I'm experiencing something similar with my rocker cylinder on my HT20. I have noticed too that my front wheels wouldn't leave the ground when I put the blade all the way down, just like you, U118224. I figured the same as LPBolens that I had the blade connecting rods adjusted too long. Then the other week I had to pull some T-posts in my field. I was excited to try Bolens power. I hooked up a chain to my blade and the other end wrapped on the bottom of the post. Then I lifted the blade trying to pull out the posts. The blade stopped and the tractor just shuddered under the load. I couldn't get it to pull out even one post- I tried several different ones. I was very disappointed in the lack of strength of the rocker cylinder. (And disappointed I had to pull the posts by hand!) Now over the last week I have a new leak under the tractor - hydro fluid dripping right under the frame near the cylinder. Now I'm planning on rebuilding the cylinder this fall. How strong are these cylinders? Should I be able to pull T-posts with it (on the blade or using a boom pole on the 3ph?) Am I expecting too much? Do U118224 and I need to rebuild our cylinders for more strength?  Is that our problem? Thanks!


Edited by Clevis, August 26, 2016 - 11:25 PM.


#7 WrenchinOnIt OFFLINE  

WrenchinOnIt
  • Senior Member
  • -GTt Supporter-
  • Member No: 8592
  • 2,515 Thanks
  • 732 posts

Posted August 27, 2016 - 08:36 AM

... Am I expecting too much? Do U118224 and I need to rebuild our cylinders for more strength? Is that our problem? Thanks!

IMO the simple answer is yes you are . The unit was designed to lift it's implements, I believe the heaviest to be the 48" two stage blower at close to 500#. It lifts it easy enough, many feel the "helper" springs that attach to the front of the frame rails (that came with the blower) are there because the cylinder needed help, it doesn't.They are there to keep the unit from crashing down if accidentally hit float or a pressure failure and something soft is under it like fingers or toes.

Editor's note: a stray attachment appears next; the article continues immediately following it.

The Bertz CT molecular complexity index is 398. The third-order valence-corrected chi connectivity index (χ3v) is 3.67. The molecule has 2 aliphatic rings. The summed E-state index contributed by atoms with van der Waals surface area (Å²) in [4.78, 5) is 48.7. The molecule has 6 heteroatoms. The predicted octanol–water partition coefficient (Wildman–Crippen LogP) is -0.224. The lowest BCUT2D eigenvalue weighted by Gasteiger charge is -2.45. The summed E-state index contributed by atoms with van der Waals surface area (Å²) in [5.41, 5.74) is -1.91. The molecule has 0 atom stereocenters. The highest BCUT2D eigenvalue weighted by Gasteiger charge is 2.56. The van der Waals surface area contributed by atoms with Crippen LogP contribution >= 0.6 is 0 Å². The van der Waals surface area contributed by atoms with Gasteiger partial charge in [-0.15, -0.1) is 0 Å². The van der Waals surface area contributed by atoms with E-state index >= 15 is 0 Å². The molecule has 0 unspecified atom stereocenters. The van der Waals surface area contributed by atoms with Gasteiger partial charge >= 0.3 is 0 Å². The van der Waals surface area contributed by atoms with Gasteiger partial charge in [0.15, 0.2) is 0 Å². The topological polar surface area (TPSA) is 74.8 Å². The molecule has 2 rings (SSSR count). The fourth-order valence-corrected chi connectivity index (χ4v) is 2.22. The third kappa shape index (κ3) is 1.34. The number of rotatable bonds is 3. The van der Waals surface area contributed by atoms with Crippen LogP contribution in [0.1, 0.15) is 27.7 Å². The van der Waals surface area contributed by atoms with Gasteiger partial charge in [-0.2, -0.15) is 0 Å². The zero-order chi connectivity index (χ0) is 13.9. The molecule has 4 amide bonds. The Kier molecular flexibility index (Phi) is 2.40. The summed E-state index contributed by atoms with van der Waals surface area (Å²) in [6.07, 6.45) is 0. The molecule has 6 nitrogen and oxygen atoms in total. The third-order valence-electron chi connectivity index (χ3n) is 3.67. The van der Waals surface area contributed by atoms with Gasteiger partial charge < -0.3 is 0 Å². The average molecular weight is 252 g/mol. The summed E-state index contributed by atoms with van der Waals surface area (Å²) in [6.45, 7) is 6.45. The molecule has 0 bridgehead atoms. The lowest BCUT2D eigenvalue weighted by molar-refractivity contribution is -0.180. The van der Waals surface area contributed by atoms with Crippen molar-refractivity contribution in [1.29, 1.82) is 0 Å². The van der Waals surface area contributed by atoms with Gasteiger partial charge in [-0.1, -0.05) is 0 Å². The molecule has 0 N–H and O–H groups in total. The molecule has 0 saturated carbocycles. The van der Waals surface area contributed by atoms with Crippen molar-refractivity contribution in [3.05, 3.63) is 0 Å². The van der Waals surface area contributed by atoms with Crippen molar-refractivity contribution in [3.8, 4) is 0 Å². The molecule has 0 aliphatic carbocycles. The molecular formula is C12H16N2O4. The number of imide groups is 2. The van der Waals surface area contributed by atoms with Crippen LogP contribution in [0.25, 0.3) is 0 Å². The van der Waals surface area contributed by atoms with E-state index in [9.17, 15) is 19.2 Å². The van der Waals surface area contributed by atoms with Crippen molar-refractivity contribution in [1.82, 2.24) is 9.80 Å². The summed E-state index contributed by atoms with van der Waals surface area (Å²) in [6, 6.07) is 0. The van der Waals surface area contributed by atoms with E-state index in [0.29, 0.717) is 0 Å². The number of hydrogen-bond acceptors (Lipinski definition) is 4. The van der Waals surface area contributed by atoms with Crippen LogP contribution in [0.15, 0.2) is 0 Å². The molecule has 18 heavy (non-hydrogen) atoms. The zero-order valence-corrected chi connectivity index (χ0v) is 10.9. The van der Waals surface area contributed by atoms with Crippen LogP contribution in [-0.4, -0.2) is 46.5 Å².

Lift Cylinder:
If I plug the numbers into Baum's calculator http://www.baumhydra...rs/cyl_calc.htm

You have a 2-1/8" bore with a 1" piston and at the very best 150 PSI= 532/414 lbs of push/pull or up/down. Is your Sundstrand putting out 150psi after all these years? I doubt it. See pic below, it's what I based my calculation for pump pressure on.

So.. the workhorses that the LF Bolens are they do have there limitations, most owners marvel how far the expectations of what it can and will do when we put one to use!

Check with Brian (Bolens 1000) he carries rebuild kits for the lift cylinder.
U118224 I believe in an earlier post has already rebuilt his.

Last I offer consider the age of your unit and the wear and tear after all these years.
When using my tractors I consider "the breaker-bar-won't-break-it-loose-so-I-put-a-cheater-on-it" equation which = "yep I broke my bar and my knuckles and I knew better"... right tool, right job? trial and error? be safe.

Attached Thumbnails

  • IMG_20160827_0901066_rewind.jpg

Edited by WrenchinOnIt, August 27, 2016 - 11:49 AM.

  • Paulgo said thank you

#8 U118224 OFFLINE  

U118224
  • Member
  • Member No: 84211
  • 11 Thanks
  • 30 posts
  • Location: N MI

Posted August 27, 2016 - 08:52 AM